The details of the world seem magnified when I am alone. I experience the world differently than I would if I were with someone else, and I feel the world experiences me differently as well. Today, a young man sat on the sidewalk rattling change in a can outside the entrance of my local drug store. I took particular note of him as I walked into the store. What happened? crossed my mind. When I exited, he said have a nice day. I stood close to him, unwrapping my new package of gum, and depositing the wrapper into a trash can. I looked him in the eye and asked would you like a piece of gum? A bright eyed oh, yeah followed. As I handed him the gum I noticed how dirty his hands were and the fine dark debris beneath his fingernails and I took care not to touch his hand while very consciously trying to play it cool and pretend I took no notice of the dirt or debris. As I walked away I felt sort of ill, completely disoriented. Why did I have to avoid his hand? This certainly wasn't the most pleasant part of my personality on display, sort of shallow really. The worst part is that I'm pretty sure I'd feel the same way if I found myself in front of that store tomorrow. Who was this guy? Why was he on the street with that can? When he accepted my offer of gum he answered identically in voice and manner to someone who could run in my socioeconomic circle, but then his hands. They seemed out of context. A block or so from the drugstore a slow moving older man wearing a straw Panama hat and a loose cardigan bent over toward the sidewalk. As I drew closer I noticed he was picking up a penny. I smiled and wished him luck, took two steps, and saw another penny. I picked up mine and he smiled and said good luck to you too. We both chuckled and I was on my way, thinking of my grandfather, and the good luck I'd always had when we'd walk together. Every time we went out for a stroll I'd find coins on the ground, often half dollar coins and silver dollars. It wasn't until Grandpa had passed away and I was much older that I realized he must have been tossing those coins on the ground when I wasn't looking. He liked making me happy. Or maybe I was just lucky.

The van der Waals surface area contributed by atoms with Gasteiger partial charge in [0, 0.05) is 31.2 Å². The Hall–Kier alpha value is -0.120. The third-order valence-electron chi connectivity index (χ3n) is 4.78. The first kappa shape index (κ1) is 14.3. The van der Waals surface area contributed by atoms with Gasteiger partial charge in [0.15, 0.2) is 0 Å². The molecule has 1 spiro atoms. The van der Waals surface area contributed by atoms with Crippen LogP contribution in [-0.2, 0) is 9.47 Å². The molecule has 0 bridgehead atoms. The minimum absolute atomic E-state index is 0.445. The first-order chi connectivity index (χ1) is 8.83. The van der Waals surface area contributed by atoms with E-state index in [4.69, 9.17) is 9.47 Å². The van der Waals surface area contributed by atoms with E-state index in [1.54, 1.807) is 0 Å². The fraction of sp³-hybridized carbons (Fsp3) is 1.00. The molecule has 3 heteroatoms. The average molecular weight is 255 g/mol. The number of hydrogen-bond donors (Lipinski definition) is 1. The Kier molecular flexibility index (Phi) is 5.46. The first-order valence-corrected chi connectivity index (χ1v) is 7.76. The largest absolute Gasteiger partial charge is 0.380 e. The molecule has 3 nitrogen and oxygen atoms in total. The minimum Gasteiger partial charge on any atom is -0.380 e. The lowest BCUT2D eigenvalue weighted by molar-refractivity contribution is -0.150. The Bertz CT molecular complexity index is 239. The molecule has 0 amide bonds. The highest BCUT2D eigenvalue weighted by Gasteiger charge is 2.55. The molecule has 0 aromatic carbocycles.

Tuesday, September 21, 2010